For Murray its an opportunity to become the first general manager to win the award twice since it was first given in 2010. Anaheim won its division for the third straight year and is fighting the Chicago Blackhawks for a berth into the Stanley Cup Final.

Murray helped bring the Ducks to the next level in the playoffs by acquiring Ryan Kesler from Vancouver in the summer of 2014 in exchange for Nick Bonino, Luca Sbisa, and two draft picks. Kesler had a solid campaign and has been a big help in the postseason with four goals, nine points, and a 61.2 faceoff winning percentage in 12 contests. Perhaps the biggest move was the one Murray didn’t make though. He let goaltender Jonas Hiller walk as a free agent and rather than replace him, Murray put his trust in the idea that one of his two young netminders, Frederik Andersen or John Gibson, would be able to fill the void. So far that’s worked out for Anaheim.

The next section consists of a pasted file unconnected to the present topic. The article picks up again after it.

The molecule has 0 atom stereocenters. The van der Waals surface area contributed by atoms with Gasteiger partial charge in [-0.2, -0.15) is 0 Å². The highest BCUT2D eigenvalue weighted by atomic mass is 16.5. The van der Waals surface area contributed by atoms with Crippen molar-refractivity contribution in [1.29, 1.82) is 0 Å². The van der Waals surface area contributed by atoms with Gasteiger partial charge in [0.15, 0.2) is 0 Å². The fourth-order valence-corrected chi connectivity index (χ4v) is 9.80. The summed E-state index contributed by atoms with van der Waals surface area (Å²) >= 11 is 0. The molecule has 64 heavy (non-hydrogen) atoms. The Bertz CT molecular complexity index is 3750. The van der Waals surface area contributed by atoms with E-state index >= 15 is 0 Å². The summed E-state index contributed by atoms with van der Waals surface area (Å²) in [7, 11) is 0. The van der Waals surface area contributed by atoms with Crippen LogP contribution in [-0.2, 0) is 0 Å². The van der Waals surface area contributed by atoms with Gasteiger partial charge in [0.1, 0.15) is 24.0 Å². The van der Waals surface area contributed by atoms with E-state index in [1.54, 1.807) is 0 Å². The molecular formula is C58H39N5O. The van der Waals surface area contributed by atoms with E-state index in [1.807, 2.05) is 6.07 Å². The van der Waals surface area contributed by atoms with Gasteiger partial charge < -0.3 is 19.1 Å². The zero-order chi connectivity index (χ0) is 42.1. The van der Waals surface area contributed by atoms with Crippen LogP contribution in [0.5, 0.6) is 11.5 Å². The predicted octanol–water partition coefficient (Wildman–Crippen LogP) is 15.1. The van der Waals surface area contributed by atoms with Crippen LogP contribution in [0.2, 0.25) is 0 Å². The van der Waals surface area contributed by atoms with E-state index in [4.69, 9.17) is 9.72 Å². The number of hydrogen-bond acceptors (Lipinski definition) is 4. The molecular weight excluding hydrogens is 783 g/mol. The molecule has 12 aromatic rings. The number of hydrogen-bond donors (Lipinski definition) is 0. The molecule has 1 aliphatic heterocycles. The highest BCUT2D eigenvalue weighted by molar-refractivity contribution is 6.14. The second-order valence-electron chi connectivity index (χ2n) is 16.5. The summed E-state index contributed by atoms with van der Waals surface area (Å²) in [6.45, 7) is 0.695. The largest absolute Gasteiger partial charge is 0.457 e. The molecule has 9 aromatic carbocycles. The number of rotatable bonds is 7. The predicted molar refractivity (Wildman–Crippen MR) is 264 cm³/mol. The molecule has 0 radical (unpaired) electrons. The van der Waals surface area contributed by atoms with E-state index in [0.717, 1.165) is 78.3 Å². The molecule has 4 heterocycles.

Yzerman’s Tampa Bay Lightning had a 50-24-8 record in the regular season and advanced to the 2015 Eastern Conference Final. Yzerman inherited Steven Stamkos, but he’s done a great job of building a strong team around the superstar. The Lightning have a number of young offensive weapons, including Tyler Johnson, Nikita Kucherov, and Ondrej Palat, all of which were acquired during Yzerman’s watch. Kucherov was a late second round selection in 2011 while Palat slipped all the way to the seventh round of the same draft. Johnson meanwhile was never drafted and Yzerman instead lured him over with an entry-level contract in 2011.

The Lightning general manager also acquired a vital piece of the puzzle in 2013 when he sent Cory Conacher and a fourth round pick to the Ottawa Senators in exchange for Ben Bishop.

Sather has been running the Rangers’ front office since in 2000 and oversaw their Presidents’ Trophy-winning 2014-15 campaign. He’s made a habit of trading for or signing high-profile players with varying degrees of success. The most recent example is defenseman Keith Yandle, who he pried away from Arizona in March. Some of the other big names he’s acquired in recent years include Rick Nash, Martin St. Louis, and Dan Boyle.

In case you haven’t noticed, the NHL is a young man’s game